As a professional resume writer, I’ve worked with thousands of clients over the past 10 years to clarify and capitalize on their career-related strengths. A lot has changed during this period; LinkedIn has continued to play a large role in connecting job seekers with opportunities, and candidates have gone to great lengths to stand out against their competition. Trends in resume formats have changed as applicants try to set themselves apart from hundreds of contenders. While graphics tools have become more accessible and easier to use, the question remains as to what type of resume format is truly optimal when it comes to getting hired for your next great role.
Over the past two years, I’ve noticed a substantial increase in the number of clients requesting flashier graphics and non-conventional fonts in their resumes. Popular career websites and blog posts have highlighted CVs that look like magazine covers, with stylized headshots and striking fonts. While these tactics do a great job of making a job seeker feel like they stand out, the resulting resumes often fall flat when it comes to articulating the person’s actual professional progression. Below are the primary reasons why I’ve found simpler resume layouts to be more effective.
Consider the Role of ATS – Applicant Tracking Systems
In the U.S., 75% of large companies use ATS systems, which are tools that evaluate and discard resumes before they even reach the HR department. These platforms range from advanced to old school, as their capabilities vary with the budget and level of IT innovation of the organization. There is very little consensus in the industry regarding what visual and graphic elements these systems can actually decipher. Many highly qualified candidates get rejected because of a complicated resume format. A recent discussion with HR professionals revealed that a basic Word document – without color or graphic elements – is the best way to make sure that your information can be processed and coded by these tools.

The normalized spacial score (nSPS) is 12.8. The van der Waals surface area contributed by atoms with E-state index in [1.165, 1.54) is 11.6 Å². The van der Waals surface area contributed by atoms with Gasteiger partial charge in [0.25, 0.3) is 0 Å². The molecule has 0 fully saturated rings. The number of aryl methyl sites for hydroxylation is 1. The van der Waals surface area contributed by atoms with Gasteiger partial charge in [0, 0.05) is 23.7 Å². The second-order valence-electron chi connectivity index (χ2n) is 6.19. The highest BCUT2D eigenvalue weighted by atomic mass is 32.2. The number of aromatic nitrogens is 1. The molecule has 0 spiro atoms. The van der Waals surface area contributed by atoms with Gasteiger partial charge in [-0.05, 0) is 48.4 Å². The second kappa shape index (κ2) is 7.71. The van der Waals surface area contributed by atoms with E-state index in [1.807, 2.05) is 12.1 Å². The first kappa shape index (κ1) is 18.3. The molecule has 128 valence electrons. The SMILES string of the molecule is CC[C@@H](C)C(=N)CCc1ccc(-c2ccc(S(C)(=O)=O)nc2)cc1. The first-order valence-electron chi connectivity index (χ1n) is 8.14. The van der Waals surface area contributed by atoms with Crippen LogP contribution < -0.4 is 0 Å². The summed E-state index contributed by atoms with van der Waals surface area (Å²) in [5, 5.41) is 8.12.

Limited Resume Real Estate
From my perspective, the real challenge of creating a winning resume is showing how a candidate has contributed to measurable, quantifiable successes throughout their career. Presenting these details in a way that resonates with hirers while showcasing professional progression can be challenging in only one or two pages. As anyone who has done hiring can attest, most applicants do not do a very good job of clearly articulating their strengths in a format that is easy for the reader to process. Most of the colorful, visually-charged resumes that I’ve seen are very nice to look at as images. But they always fail to highlight the most important factors: what the applicant has accomplished, and how they’ve grown throughout their career. Instead, using a simpler and well-organized, text-based resume often is a better strategy to ensure you have enough space to showcase your relevant and impressive achievements.
The Place for Creativity
Especially for those seeking positions in marketing, branding and tech, the resume is often viewed as another way to showcase design capabilities. My advice is to keep the resume simple, opting instead to utilize a personal website or LinkedIn profile media elements showcase your creativity and design skills. You can now add great features like background photos, infographic images and video content to your profile and provide hyperlinks in your resume.
Ultimately, each of us has a choice to make regarding the balance that we strike between style and substance on the resume. In doing so, make sure the format you use opens doors rather than closing them!